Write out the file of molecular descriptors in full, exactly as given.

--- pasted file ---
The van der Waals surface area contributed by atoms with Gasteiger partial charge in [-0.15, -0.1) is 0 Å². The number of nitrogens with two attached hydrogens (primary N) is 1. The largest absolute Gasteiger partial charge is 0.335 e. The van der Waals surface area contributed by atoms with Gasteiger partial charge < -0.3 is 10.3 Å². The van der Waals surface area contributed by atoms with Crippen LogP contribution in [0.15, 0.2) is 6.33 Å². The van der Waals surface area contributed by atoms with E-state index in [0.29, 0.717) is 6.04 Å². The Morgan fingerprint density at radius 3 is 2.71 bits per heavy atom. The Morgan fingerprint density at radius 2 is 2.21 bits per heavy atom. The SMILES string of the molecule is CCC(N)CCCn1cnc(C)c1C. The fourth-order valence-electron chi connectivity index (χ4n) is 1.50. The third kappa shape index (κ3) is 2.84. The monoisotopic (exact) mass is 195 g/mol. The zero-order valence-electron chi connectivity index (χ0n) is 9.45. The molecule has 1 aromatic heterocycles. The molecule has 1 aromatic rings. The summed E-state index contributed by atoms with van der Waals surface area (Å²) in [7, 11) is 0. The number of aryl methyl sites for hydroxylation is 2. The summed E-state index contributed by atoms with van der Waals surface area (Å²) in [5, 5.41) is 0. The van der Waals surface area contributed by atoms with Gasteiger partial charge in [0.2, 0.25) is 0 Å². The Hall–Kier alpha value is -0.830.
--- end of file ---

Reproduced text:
The van der Waals surface area contributed by atoms with Gasteiger partial charge in [-0.15, -0.1) is 0 Å². The number of nitrogens with two attached hydrogens (primary N) is 1. The largest absolute Gasteiger partial charge is 0.335 e. The van der Waals surface area contributed by atoms with Gasteiger partial charge < -0.3 is 10.3 Å². The van der Waals surface area contributed by atoms with Crippen LogP contribution in [0.15, 0.2) is 6.33 Å². The van der Waals surface area contributed by atoms with E-state index in [0.29, 0.717) is 6.04 Å². The Morgan fingerprint density at radius 3 is 2.71 bits per heavy atom. The Morgan fingerprint density at radius 2 is 2.21 bits per heavy atom. The SMILES string of the molecule is CCC(N)CCCn1cnc(C)c1C. The fourth-order valence-electron chi connectivity index (χ4n) is 1.50. The third kappa shape index (κ3) is 2.84. The monoisotopic (exact) mass is 195 g/mol. The zero-order valence-electron chi connectivity index (χ0n) is 9.45. The molecule has 1 aromatic heterocycles. The molecule has 1 aromatic rings. The summed E-state index contributed by atoms with van der Waals surface area (Å²) in [7, 11) is 0. The number of aryl methyl sites for hydroxylation is 2. The summed E-state index contributed by atoms with van der Waals surface area (Å²) in [5, 5.41) is 0. The van der Waals surface area contributed by atoms with Gasteiger partial charge in [0.2, 0.25) is 0 Å². The Hall–Kier alpha value is -0.830.